The order of the house, was to refer the report of the committee of eleven to a committee of the whole, and therefore it was improper to propose any thing additional. A desultory conversation arose on this motion, when mr. Vining moved the previous question, in which being supported by five members, it was put, and the question was, shall the main question, to agree to the motion, be now put, the ayes and noes being demanded by one fifth of the members present, on this last motion they were taken.
So the motion was lost.
The house now resolved itself into a committee of the whole on the subject amendments, and took into consideration the 2d clause of the 7th proposition, in the words following, "The trial of all crimes (except in cases of impeachment, and in cases arising in the land or naval forces, or in the militia when in actual service in time of war, or public danger) shall be by an impartial jury of freeholders of the vicinage, with the requisite of unanimity for conviction, the right of challenge, and other accustomed requisites;7 and no person shall be held to answer for a capital, or otherwise infamous crime, unless on a presentment, or indictment, by a grand jury;8 but if a crime be committed in a place in the possession of an enemy, or in which an insurrection may prevail, the indictment and trial may by law be authorised in some other place within the same state; and if it be committed in a place not within a state, the indictment and trial may be at such place or places as the law may have directed."9
Moved to change the word "vicinage" into "district or county in which the offence has been committed," he said this was conformable to the practice of the state of South Carolina, and he believed to most of the states in the union, it would have a tendency also to quiet the alarm entertained by the good citizens of many of the states for their personal security, they would no longer fear being dragged from one extremity of the state to the other for trial, at the distance of 3 or 400 miles.
Thought the word "vicinage" was more applicable than that of "district, or county," it being a term well understood by every gentleman of legal knowledge.
The question on mr. Burke's motion being put was negatived.
Mr. BURKE then revived his motion for preventing prosecutions upon information, but on the question this was also lost.
The clause was now adopted without amendment.
The 3d clause of the 7th proposition as follows, "In suits at common law, the right of trial by jury shall be preserved," was considered and adopted.
The 8th proposition in the words following, was considered, "Immediately after art. 6, the following to be inserted as art. 7."
"The powers delegated by this constitution to the government of the United States, shall be exercised as therein appropriated, so that the legislative shall not exercise the powers vested in the executive or the judicial; nor the executive the power vested in the legislative or judicial; nor the judicial the powers vested in the legislative or executive."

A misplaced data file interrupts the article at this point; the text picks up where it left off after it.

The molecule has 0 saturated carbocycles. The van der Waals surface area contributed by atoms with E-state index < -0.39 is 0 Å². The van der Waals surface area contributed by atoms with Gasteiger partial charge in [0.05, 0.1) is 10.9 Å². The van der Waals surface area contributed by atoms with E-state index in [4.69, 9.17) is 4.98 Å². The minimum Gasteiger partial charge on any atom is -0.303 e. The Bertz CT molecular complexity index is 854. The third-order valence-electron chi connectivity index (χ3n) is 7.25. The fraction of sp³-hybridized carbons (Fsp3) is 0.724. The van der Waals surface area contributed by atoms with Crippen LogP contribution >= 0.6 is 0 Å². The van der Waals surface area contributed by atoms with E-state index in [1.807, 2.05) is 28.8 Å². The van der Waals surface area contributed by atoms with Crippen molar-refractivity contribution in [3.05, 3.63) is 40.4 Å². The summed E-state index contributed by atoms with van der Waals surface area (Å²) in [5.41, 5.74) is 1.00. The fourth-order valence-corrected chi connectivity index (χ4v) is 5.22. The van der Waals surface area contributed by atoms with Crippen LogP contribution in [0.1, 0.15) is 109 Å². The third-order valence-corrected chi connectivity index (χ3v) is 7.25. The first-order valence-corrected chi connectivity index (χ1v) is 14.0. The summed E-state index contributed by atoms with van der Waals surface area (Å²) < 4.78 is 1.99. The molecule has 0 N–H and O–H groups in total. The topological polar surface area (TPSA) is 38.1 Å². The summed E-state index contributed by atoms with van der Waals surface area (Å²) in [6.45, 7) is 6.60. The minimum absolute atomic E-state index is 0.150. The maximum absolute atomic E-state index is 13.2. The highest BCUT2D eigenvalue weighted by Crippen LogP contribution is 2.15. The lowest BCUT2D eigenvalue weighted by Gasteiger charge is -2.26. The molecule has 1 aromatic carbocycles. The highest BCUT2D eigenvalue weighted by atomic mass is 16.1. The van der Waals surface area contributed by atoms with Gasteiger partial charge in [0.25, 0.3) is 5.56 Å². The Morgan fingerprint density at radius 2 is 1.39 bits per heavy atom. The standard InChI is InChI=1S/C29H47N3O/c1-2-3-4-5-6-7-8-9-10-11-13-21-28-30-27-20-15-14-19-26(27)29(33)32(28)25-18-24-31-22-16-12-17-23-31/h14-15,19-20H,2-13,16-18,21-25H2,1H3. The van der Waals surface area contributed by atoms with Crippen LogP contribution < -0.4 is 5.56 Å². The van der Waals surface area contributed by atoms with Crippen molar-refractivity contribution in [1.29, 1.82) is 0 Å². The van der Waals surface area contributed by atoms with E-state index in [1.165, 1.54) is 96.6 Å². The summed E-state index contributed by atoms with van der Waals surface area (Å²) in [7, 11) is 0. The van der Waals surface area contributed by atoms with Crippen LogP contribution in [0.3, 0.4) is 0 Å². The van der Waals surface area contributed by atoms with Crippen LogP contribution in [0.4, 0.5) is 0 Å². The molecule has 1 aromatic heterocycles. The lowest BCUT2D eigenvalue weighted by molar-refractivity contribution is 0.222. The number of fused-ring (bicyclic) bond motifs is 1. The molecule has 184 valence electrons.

Mr. SHERMAN conceived this amendment to be altogether unnecessary, inasmuch as the constitution assigned the business of each branch of the government to a separate department.
Supposed the people would be gratified with the amendment, as it was admitted, that the powers ought to be separate and distinct, it might also tend to an explanation of some doubts that might arise respecting the construction of the constitution. The house then took into consideration the amendments to the constitution.
Mr. LIVERMORE, thinking the clause subversive of the constitution, was opposed to it, and hoped it might be disagreed to. On the motion being put, the proposition was carried. The 9th proposition in the words following was considered, "The powers not delegated by the constitution, nor prohibited by it to the states, are reserved to the states respectively."
Proposed to amend the proposition by prefixing to it, "all powers being derived from the people," thought this a better place to make this assertation than the introductory clause of the constitution, where a similar sentiment was proposed by the committee. He extended his motion also, to add the word "expressly" so as to read "The powers not expressly delegated by this constitution."
Mr. Madison Objected to this amendment, because it was impossible to confine a government to the exercise of express powers, there must necessarily be admitted powers by implication, unless the constitution descended to recount every minute. He remembered the word "expressly" had been moved in the convention of Virginia, by the opponents to the ratification, and after fill and fair discussion was give up to them, and the system allowed to retain its present form.
Mr. Sherman Coincided with mr. Madison in opinion, observing that corporate bodies are supposed to possess all powers incident to a corporate capacity, without being absolutely expressed.
Did not view the word "expressly" in the same light with the gentleman who opposed him, he though every power to be expressly given that could be clearly comprehended within any accurate definition of the general power.
Mr. Tucker's motion being negatived, The committee then rose and reported the amendments as amended by the committee.